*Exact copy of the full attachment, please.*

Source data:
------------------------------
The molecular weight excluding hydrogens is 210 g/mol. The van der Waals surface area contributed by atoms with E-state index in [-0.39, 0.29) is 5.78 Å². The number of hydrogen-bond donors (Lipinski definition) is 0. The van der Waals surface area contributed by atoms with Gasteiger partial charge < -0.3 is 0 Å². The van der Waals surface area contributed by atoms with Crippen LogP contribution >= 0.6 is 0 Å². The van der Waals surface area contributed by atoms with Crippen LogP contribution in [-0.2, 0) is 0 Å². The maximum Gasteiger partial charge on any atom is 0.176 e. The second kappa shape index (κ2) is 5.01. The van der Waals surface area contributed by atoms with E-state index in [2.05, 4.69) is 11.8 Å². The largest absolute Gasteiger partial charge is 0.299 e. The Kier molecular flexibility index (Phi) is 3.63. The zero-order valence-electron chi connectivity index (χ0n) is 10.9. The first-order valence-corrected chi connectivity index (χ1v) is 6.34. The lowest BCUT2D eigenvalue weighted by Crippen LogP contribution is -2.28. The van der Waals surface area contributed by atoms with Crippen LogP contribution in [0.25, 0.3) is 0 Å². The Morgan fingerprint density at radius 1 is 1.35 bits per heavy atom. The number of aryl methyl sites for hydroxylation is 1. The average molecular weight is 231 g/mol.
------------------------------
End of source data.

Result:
The molecular weight excluding hydrogens is 210 g/mol. The van der Waals surface area contributed by atoms with E-state index in [-0.39, 0.29) is 5.78 Å². The number of hydrogen-bond donors (Lipinski definition) is 0. The van der Waals surface area contributed by atoms with Gasteiger partial charge < -0.3 is 0 Å². The van der Waals surface area contributed by atoms with Crippen LogP contribution >= 0.6 is 0 Å². The van der Waals surface area contributed by atoms with Crippen LogP contribution in [-0.2, 0) is 0 Å². The maximum Gasteiger partial charge on any atom is 0.176 e. The second kappa shape index (κ2) is 5.01. The van der Waals surface area contributed by atoms with E-state index in [2.05, 4.69) is 11.8 Å². The largest absolute Gasteiger partial charge is 0.299 e. The Kier molecular flexibility index (Phi) is 3.63. The zero-order valence-electron chi connectivity index (χ0n) is 10.9. The first-order valence-corrected chi connectivity index (χ1v) is 6.34. The lowest BCUT2D eigenvalue weighted by Crippen LogP contribution is -2.28. The van der Waals surface area contributed by atoms with Crippen LogP contribution in [0.25, 0.3) is 0 Å². The Morgan fingerprint density at radius 1 is 1.35 bits per heavy atom. The number of aryl methyl sites for hydroxylation is 1. The average molecular weight is 231 g/mol.